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Tales from the tide pool
When walking among the tide pools around Oak Bay, the abundance and diversity of seaweeds often goes unnoticed. Or, the seaweed is thought of as a hazard and people carefully tread over the slimy rocks to take a peek in the glistening pools of water.
In my opinion, seaweed is quite fascinating and is actually used by humans more often than one would think.
Seaweeds are split up into three main groups – greens, reds and browns.
Seaweed is not a vascular plant due to its lack of a vascular system, roots, leaves, steams and flowers. Rather, seaweed is a multicellular algae that contain chlorophyll and use the sun’s energy to produce food, just like plants on land. Thus, most seaweed is found in the sunlit upper waters of the ocean, so that photosynthesis can take place.
Seaweeds range in size, shape, colour, texture and even smell. The gorgeous bull kelp (nereocystis luetkeana), found off BC’s coast forms dense forests and can grow to a maximum of 36 metres, often growing several feet a day in the summer.
Sargassum, is an invasive species to BC, that does not attach to a substrate, but floats around on the sea surface.
Some red seaweeds, like the coralline algae, are rather delicate and look almost coral-like due to calcareous deposits in their cell walls.
Dead man fingers, an appropriately named seaweed due to the finger-like sacs it forms, squirt out water in all directions when squished, almost like a natural water gun.
The species listed above are just a snapshot of the thousands of seaweeds that exist. Seaweeds have evolved some cool adaptations for surviving in a variety of conditions. Seaweeds that live in the high intertidal must be able to resist drying out when the tide is low; thus intertidal seaweeds often have a gelatinous layer to prevent internal water from evaporating. Other species have gas filled bulbs (like the bull kelp) that help keep their long blades floating at the surface in order to photosynthesize. Some seaweed species even produce noxious chemicals to defend themselves against predation.
Seaweed is a major player in the marine ecosystem. Some animals such as sea urchins rely on seaweeds as their main food source and have been known to mow down entire kelp beds.
Seaweeds are also home-sweet-home to many marine species that hide among the swaying blades and feast on tasty prey.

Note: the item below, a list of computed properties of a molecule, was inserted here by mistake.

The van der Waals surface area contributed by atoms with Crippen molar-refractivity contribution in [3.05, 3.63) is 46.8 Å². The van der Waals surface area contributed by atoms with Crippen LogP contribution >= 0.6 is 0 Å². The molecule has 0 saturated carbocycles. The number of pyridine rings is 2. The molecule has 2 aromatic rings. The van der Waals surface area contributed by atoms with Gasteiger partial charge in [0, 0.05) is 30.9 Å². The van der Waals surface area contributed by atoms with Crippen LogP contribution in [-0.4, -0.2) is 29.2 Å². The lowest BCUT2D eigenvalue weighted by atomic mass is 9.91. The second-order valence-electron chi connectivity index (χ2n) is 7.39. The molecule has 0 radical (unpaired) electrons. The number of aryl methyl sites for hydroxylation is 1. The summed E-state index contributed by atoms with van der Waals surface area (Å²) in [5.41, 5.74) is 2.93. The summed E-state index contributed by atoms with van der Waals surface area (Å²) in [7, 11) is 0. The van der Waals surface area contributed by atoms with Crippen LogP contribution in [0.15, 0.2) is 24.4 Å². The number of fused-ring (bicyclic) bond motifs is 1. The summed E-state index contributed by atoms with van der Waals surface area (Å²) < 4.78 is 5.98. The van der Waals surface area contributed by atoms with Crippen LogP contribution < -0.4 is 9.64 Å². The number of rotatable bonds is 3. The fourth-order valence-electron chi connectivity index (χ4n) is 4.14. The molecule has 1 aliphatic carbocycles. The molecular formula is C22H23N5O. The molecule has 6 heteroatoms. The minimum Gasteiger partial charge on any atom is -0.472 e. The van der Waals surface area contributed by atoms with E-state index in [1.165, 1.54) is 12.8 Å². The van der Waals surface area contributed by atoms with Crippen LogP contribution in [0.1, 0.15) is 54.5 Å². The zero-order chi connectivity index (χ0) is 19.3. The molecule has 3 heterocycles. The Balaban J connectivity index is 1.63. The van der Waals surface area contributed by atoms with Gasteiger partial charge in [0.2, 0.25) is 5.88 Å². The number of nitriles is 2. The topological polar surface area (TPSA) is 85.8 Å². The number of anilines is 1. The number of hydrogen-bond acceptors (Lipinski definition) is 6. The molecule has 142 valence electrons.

Last, but not least, seaweeds act as nurseries, a safe haven where animals lay their eggs and raise young.
Not only do seaweeds have important functions in the ocean, humans have also found dozens of uses for seaweeds and algae in day-to-day life.
Anyone who enjoys a tasty dynamite roll dipped in soya-sauce and wasabi knows too well how nutritious and delicious seaweeds can be. However, did you know that a property of red seaweeds, carrageenan, is used as thickening, gelling or stabilizing agent in many different foods, including ice cream?
Carrageenan is also found in other daily products like toothpaste, shampoo and cosmetic creams. Seaweeds have all sorts of other practical uses and are commonly found in bio fuels, fertilizers, pet food and medicines.
Much research is currently being done on algae and its uses, particularly in the medical field. Different forms of algae are thought to assist in many health disorders from diabetes to ADHD, although there is some uncertainty.
I find it amazing that something so “simple” as seaweed can provide so many important uses. The next time you’re at the beach take a moment to admire the beauty and diversity of seaweeds.
As previously discussed, humans are inextricably linked to the ocean.
Whether one lives five minutes or five days away from the ocean, the marine ecosystem surrounds us everyday; at least if you brush your teeth.
Combining her passions for education and the marine ecosystem Natasha Ewing inspires K-12 teachers and students to incorporate hands-on experiential ocean science into the classroom for Ocean Networks Canada.